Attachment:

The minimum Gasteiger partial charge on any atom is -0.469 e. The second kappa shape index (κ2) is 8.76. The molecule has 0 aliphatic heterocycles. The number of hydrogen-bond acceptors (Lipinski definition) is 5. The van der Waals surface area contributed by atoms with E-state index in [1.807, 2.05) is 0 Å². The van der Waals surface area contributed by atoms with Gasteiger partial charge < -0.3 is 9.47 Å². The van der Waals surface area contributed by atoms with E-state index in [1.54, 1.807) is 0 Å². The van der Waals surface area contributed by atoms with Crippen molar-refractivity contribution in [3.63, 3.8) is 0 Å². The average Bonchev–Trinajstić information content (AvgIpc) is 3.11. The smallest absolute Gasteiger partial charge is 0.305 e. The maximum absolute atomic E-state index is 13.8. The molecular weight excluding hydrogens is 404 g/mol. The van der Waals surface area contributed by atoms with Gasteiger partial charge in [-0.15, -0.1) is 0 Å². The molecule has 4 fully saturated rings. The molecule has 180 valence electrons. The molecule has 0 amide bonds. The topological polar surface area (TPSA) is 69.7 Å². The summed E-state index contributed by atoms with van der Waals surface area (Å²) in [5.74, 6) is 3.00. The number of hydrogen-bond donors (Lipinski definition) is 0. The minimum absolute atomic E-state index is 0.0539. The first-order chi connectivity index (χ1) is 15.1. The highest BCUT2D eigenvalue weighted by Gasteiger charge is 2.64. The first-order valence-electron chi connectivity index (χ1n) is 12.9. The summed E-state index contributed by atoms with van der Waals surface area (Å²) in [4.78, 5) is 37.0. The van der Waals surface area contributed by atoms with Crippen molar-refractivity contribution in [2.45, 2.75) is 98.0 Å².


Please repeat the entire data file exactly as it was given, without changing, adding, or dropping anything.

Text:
The minimum Gasteiger partial charge on any atom is -0.469 e. The second kappa shape index (κ2) is 8.76. The molecule has 0 aliphatic heterocycles. The number of hydrogen-bond acceptors (Lipinski definition) is 5. The van der Waals surface area contributed by atoms with E-state index in [1.807, 2.05) is 0 Å². The van der Waals surface area contributed by atoms with Gasteiger partial charge < -0.3 is 9.47 Å². The van der Waals surface area contributed by atoms with E-state index in [1.54, 1.807) is 0 Å². The van der Waals surface area contributed by atoms with Crippen molar-refractivity contribution in [3.63, 3.8) is 0 Å². The average Bonchev–Trinajstić information content (AvgIpc) is 3.11. The smallest absolute Gasteiger partial charge is 0.305 e. The maximum absolute atomic E-state index is 13.8. The molecular weight excluding hydrogens is 404 g/mol. The van der Waals surface area contributed by atoms with Gasteiger partial charge in [-0.15, -0.1) is 0 Å². The molecule has 4 fully saturated rings. The molecule has 180 valence electrons. The molecule has 0 amide bonds. The topological polar surface area (TPSA) is 69.7 Å². The summed E-state index contributed by atoms with van der Waals surface area (Å²) in [5.74, 6) is 3.00. The number of hydrogen-bond donors (Lipinski definition) is 0. The minimum absolute atomic E-state index is 0.0539. The first-order chi connectivity index (χ1) is 15.1. The highest BCUT2D eigenvalue weighted by Gasteiger charge is 2.64. The first-order valence-electron chi connectivity index (χ1n) is 12.9. The summed E-state index contributed by atoms with van der Waals surface area (Å²) in [4.78, 5) is 37.0. The van der Waals surface area contributed by atoms with Crippen molar-refractivity contribution in [2.45, 2.75) is 98.0 Å².